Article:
BYD Chairman Loses $1.5 Billion In A Single Day After Tesla Cuts Prices
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Wang Chuanfu, chairman and CEO of BYD, saw his net worth drop by as much as $1.5 billion on Monday, as investors dumped shares of China’s electric-vehicle companies across the board on concerns that Tesla had ignited another price war.
Wang’s fortune is derived from his 17.6% personal stake in BYD, whose shares had plunged 8.7% before recovering some of the losses to finish 6.2% lower. Despite the drop in his net worth, Wang is currently China’s ninth-richest person, worth an estimated $18.2 billion, according to Forbes’ Real-Time Billionaires List.
BYD, which is backed by Warren Buffett’s Berkshire Hathaway, has generated at least two other billionaires: Wang’s cousin Lu Xiangyang with a net worth of $12.6 billion, and Xia Zuoquan with $3.5 billion. Their combined wealth loss for the day amounted to $740 million.
Domestic rivals of BYD also came under heavy selling pressure, with a 3% drop posted by billionaire He Xiaopeng’s Xpeng, and a 3.2% slide at William Li’s Nio.
The cue that sent stocks tumbling came from Tesla unveiling a new round of discounts. In a post published on China’s Weibo microblogging platform, the American EV maker controlled by billionaire Elon Musk said it would cut the prices of the Long-Range and Performance versions of the Model Y sport utility vehicle by 14,000 yuan ($1,900) to $41,000 and $48,000, respectively. Tesla also extended a $1,100 insurance subsidy on newly purchased Model 3 rear-wheel drive cars to the end of next month.
Kenny Ng, a Hong Kong-based securities strategist at Everbright Securities International, says the price cuts had spooked investors who were already on edge due to the country’s deepening real estate crisis, which has made them risk averse and more cautious towards high-valuation stocks.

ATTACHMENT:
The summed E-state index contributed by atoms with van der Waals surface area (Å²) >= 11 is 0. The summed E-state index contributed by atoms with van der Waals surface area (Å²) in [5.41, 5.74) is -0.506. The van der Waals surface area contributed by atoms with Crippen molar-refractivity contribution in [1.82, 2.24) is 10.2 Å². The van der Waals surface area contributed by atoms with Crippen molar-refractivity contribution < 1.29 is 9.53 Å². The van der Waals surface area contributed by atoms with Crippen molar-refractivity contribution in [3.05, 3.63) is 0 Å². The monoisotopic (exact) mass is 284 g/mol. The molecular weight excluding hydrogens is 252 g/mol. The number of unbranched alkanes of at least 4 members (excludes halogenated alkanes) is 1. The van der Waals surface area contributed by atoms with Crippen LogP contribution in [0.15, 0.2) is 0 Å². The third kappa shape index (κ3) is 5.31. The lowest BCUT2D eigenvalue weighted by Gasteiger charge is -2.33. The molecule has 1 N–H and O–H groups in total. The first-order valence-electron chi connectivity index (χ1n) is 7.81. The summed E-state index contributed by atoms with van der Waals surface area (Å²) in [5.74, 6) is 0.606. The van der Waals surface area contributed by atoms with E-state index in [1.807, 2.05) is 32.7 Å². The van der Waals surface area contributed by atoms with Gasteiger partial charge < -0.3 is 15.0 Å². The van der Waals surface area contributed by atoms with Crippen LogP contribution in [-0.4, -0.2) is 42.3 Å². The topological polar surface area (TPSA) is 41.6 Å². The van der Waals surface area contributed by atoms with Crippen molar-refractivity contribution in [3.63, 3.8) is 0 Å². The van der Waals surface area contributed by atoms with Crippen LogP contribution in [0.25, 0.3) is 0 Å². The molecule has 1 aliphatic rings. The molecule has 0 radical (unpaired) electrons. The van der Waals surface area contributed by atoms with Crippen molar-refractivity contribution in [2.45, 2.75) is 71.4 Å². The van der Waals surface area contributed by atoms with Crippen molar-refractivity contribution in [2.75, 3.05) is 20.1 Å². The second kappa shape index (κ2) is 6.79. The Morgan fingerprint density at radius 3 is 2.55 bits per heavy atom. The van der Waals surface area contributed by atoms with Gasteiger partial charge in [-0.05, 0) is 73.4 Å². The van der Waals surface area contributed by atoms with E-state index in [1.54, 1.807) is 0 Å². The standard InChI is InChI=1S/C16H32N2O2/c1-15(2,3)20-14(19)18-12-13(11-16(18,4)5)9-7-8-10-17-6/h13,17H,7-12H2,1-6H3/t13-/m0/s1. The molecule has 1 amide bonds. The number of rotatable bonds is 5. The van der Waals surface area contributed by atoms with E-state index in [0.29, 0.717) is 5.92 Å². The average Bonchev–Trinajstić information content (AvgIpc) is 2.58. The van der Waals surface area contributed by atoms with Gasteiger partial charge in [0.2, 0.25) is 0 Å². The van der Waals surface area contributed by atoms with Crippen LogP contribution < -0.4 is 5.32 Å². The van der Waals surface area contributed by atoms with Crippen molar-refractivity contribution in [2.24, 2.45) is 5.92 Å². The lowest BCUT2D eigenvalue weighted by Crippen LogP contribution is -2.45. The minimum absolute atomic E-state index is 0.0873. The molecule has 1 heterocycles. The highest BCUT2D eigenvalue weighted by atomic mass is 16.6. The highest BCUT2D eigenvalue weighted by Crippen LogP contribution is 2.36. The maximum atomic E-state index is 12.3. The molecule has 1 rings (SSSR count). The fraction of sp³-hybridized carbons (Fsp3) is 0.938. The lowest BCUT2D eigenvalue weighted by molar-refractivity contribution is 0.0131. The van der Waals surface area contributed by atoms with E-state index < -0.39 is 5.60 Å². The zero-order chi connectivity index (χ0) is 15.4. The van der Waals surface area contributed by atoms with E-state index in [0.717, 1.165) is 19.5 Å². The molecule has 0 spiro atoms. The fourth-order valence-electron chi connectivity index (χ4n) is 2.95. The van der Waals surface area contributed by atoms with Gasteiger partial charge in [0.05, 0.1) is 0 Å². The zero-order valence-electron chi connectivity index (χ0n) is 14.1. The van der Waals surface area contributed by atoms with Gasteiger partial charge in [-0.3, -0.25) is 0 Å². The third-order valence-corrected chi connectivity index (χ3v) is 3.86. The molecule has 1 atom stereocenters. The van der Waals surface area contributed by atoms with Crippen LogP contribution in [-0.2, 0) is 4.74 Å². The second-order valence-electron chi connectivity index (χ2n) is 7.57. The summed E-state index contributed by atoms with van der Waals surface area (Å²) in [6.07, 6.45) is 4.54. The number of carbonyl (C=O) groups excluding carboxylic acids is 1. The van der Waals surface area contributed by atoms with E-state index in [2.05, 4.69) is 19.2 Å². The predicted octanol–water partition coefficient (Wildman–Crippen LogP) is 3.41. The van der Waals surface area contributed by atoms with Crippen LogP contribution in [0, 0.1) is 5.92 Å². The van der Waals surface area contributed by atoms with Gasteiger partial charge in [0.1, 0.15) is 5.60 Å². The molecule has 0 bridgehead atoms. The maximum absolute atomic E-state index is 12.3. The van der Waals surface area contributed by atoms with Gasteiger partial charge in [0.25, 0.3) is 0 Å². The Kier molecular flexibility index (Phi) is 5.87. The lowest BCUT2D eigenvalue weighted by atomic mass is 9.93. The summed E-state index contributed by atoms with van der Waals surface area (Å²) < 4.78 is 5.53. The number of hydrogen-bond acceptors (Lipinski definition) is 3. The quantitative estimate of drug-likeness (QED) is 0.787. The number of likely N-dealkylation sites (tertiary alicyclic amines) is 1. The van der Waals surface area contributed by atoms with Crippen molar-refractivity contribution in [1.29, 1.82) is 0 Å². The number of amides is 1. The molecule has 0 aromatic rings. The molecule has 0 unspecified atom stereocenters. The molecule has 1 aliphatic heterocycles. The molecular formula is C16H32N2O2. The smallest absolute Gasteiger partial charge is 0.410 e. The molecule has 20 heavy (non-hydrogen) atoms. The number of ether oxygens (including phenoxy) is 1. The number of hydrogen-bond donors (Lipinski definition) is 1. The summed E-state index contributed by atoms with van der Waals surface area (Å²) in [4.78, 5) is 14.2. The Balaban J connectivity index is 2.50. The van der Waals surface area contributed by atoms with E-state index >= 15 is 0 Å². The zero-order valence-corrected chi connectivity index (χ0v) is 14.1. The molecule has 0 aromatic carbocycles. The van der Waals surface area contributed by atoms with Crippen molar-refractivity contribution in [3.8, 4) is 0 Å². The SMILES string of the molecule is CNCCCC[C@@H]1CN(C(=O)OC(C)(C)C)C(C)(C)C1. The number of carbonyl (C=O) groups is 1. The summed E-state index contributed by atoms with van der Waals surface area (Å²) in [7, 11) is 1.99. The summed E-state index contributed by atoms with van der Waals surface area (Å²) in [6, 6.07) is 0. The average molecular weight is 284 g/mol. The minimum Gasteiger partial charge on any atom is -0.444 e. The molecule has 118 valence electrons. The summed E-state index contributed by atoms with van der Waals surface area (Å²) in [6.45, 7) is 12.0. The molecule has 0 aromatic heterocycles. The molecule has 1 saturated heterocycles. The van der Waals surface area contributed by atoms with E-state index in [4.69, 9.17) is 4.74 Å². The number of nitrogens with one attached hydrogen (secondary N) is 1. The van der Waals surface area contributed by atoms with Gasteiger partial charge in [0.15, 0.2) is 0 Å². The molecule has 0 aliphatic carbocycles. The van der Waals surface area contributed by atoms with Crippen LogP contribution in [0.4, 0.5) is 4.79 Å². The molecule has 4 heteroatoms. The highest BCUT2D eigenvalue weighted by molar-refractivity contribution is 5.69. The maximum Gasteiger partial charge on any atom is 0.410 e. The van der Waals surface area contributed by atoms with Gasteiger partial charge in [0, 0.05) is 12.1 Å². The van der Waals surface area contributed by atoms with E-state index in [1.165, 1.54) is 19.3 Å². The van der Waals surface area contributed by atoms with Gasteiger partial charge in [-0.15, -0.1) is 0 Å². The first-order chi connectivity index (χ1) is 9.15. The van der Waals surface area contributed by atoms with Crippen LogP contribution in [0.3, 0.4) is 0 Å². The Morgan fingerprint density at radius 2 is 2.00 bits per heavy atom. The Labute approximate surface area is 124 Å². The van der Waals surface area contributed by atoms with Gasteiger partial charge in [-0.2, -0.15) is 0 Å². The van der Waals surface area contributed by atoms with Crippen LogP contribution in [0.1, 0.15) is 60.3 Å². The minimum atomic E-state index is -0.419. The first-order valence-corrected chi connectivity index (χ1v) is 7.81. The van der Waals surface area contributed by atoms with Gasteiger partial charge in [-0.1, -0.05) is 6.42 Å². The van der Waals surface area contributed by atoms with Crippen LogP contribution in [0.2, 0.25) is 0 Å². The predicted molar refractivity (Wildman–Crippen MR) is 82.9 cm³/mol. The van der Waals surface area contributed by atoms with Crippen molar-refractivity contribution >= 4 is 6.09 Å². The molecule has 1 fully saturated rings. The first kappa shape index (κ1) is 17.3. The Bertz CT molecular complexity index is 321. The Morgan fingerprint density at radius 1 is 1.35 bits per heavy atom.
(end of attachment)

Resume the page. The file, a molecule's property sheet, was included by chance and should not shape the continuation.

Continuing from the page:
“EV stocks had experienced significant gains in the previous period, resulting in more pronounced downward pressure in this recent correction,” he says. “Secondly, investors are also concerned about intensified competition within the industry.”
And Yale Zhang, a Shanghai-based managing director at consultancy Automotive Foresight, says price cuts probably amount to an easy but effective way for Tesla to defend its market share in China, partly because the company can afford to repeatedly do so given its fatter profit margins. Tesla actually fired the first salvo of the price war last October, and followed this year with more discounts that make its best-selling Model Y and Model 3 cars retail for about one-third less than their respective prices in the U.S.
But the company has been losing ground recently as local EV makers race to launch newer models with more competitive pricing. Tesla saw sales of its China-made vehicles fall by about one-third in July from June, while BYD extended its lead with its Dynasty and Ocean series of EVs.
Wang recently called on fellow Chinese automakers to “demolish the old legends and achieve new world-class brands.” The Shenzhen-based automaker was marking a production milestone just last week, when the billionaire said, “I believe the time has come for Chinese brands,” – a tribute that drew widespread praise in the country as well as warnings that his message may attract regulatory scrutiny for the brands in overseas markets.
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